126.96.36.199 Words or phrases in an Act are
given their ordinary, natural or
dicitonary meaning. The literal rule
does not allow a judge to create law.
It requires application of law as
stated by Parliament.
188.8.131.52 Fisher v Bell (1961) - The defendant displayed flick knives in his shop
window. He was charged under The Restriction of Offensive Weapons Act
1959. The act makes it an offence to "sell or offer for sale" an offensive
weapon. In contract law it was an invitation to treat so the defendant was
1.1.2 The golden rule
184.108.40.206 An extentionto the literal rule but without using the
literal interpretation so it wouldn't lead to an absurd
220.127.116.11.1 Narrow approach
18.104.22.168.1.1 If the word has more than one literal meaning the judge will pick the
definiation that avoids abdurdity. Allen wanted to remarry to a relative
but he was charges under s57 Offences Against the Person Act 1861 which
states you cannot remarry if the first marrigae id not end. he went
through a ceremony but it was void but the court used the rule to mean
that the ceremony was enough.
22.214.171.124.2 Broad approach
126.96.36.199.2.1 When a word only has one meaning but it would cause
absurdity so the jugde will modify the meaning. In Adler
vGeorge (1964) the defendant was charged under the Official
Secrets Act 1920, he obstructed an army person "in the
vicinity of a prohibited place". The defendanted areguend
that he was in the prohiited place not the vicinity, the judge
interpreated that "in" was part of the "in the vicinity of".
1.1.3 The mischief rule
188.8.131.52 The court looks at the gap in the law that parliament felt nescessary to fill, it
interprets that Act to fill the gap and remedy the mischeif rule. In Heydon's Case
(1584) the court had to consider 4 things. 1) What was the common law before the
Act. 2) What was the defect or mischief for which the common law did not provide a
remedy. 3) What remedy does the Act attempt to provide to cure the defect. 4) What
is the true reason for the remedy.
184.108.40.206 Smith v Hughes (1960) under the Street Offences Act 1959 its an offence to solicit "in the street or
publice place. The defendant used that the prostitute was on a balcony but the court knew that this Act
was passed to stop behavouir like this nevermind where where the soliciting originated from.
1.1.4 The purposive approach
220.127.116.11 This focuses on what Parliament was trying to fill with passing an Act. It is a modern version of the mischief
rule, it is minor technicality. instead of looking at words and their meaning a judge will look at the purpose
2 The definiation is the interpretation of Acts of
Parliament by judges. 75% of cases in the Supreme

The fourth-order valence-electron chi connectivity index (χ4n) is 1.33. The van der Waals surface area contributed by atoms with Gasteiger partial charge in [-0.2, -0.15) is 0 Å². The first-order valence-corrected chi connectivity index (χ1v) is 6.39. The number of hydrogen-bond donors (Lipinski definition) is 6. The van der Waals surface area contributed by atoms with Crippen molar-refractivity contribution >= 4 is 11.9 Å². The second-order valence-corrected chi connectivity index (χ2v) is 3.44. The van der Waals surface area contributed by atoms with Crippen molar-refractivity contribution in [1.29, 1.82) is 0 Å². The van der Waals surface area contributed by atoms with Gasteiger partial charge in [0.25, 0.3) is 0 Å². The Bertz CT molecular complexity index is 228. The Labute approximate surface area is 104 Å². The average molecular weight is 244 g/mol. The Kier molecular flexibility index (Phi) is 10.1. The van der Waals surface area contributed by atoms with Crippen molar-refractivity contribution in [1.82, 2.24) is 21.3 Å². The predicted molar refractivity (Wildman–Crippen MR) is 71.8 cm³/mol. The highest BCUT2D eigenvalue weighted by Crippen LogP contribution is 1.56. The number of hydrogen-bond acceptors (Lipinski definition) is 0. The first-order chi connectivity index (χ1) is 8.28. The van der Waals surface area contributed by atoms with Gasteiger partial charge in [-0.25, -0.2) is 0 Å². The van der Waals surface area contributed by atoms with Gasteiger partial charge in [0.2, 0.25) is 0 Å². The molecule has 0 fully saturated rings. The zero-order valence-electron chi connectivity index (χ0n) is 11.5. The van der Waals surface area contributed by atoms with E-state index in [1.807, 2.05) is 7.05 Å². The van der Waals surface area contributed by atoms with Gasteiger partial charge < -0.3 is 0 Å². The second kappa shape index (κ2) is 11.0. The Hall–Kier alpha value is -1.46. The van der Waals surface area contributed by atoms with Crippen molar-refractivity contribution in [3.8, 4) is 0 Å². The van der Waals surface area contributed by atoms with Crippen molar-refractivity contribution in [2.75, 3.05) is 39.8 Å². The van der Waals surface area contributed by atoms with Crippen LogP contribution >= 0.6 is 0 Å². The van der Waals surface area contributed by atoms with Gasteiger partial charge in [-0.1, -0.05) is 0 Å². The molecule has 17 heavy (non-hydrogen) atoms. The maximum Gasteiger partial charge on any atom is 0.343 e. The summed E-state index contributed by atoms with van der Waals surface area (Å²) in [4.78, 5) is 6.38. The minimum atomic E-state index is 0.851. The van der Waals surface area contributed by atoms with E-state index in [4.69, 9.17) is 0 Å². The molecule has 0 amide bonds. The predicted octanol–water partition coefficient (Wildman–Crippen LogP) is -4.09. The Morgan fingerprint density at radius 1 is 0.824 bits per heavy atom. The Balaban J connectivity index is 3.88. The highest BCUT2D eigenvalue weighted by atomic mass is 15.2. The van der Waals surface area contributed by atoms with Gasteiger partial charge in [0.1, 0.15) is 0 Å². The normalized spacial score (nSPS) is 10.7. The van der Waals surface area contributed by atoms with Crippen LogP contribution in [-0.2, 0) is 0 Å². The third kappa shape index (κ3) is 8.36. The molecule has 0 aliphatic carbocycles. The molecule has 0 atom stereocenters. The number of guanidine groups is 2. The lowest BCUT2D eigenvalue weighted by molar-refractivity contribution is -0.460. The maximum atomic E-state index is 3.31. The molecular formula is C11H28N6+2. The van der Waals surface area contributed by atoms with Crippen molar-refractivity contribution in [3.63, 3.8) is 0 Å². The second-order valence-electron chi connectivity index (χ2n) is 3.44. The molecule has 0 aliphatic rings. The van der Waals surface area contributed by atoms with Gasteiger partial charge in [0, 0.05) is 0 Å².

Court are concerned with SI.
3 Aids to interpretation
3.1 Intrinsic aids
3.1.1 Found within the Act, the judge may use words or phrase
3.1.2 Long/short title of an act can be guidance. Abortion Act 1967's long title is "An Act to
amend and clarify the law relating to termination of pregnancyby registered medical
3.1.3 Older statues have a preamble which is a statement preceding the
main body of the Act, setting out the purpose. Newer statues have their
purpose at the beginning.
3.1.4 Modern Acts have a definiation section which explains the
meaning of key words.
3.1.5 Grammar will decide on the definition of a word
3.2 Extrinsic aids
3.2.1 Found outside the Act refered to by
3.2.2 Dictionaries can be used to find literal meanings. In
Vaughan v Vaughan (1973) to interpret "molest", the
defendant was pestering his ex-wife to resume the relation
ship by calling her at work and seeing her early in the
morning and late at night. He was found guilty because
"molest" means annoy, vex or put to inconvenience".
3.2.3 Previous Acts may be referred like it did in Wheatley (1979).
3.2.4 The court may look at Reports of the Law Commission, Royal Commissions and
other law reform bodies. A Law Commission report can highlight what is wrong
with the old law, and suggest options.
3.2.5 Texts Books can be used.
4.1 Literal rule - Respects parliamentary sovereignty and leaves
law-making to democratically elected Parliament.
4.2 Golden rule - Prevents absurd/unjust results and it's more likely to give effect
to parliament's intentions.
4.3 Mischeif rule - Avoids absurd/unjust outcomes, it promotes flexibility and it's
the preferred approach of the Law Commission.
4.4 Purposive approach - Consistent with European approachand it gives effect to
Parliament's intentions and it's Denning.
5.1 Literal rule - Produces absurd outcomes, it doesn't reflect Parliament's
intentions and it assumes perfection from draftsmen.
5.2 Golden rule - Too much power to the judiciary, has uncertainty to an absurd
5.3 Mischief rule - Too much power to the judiciary, it lets
judges update legislation and it's out of date.
5.4 Purposive approach - Too much power to the judiciary and it makes judicial
decisions on policy.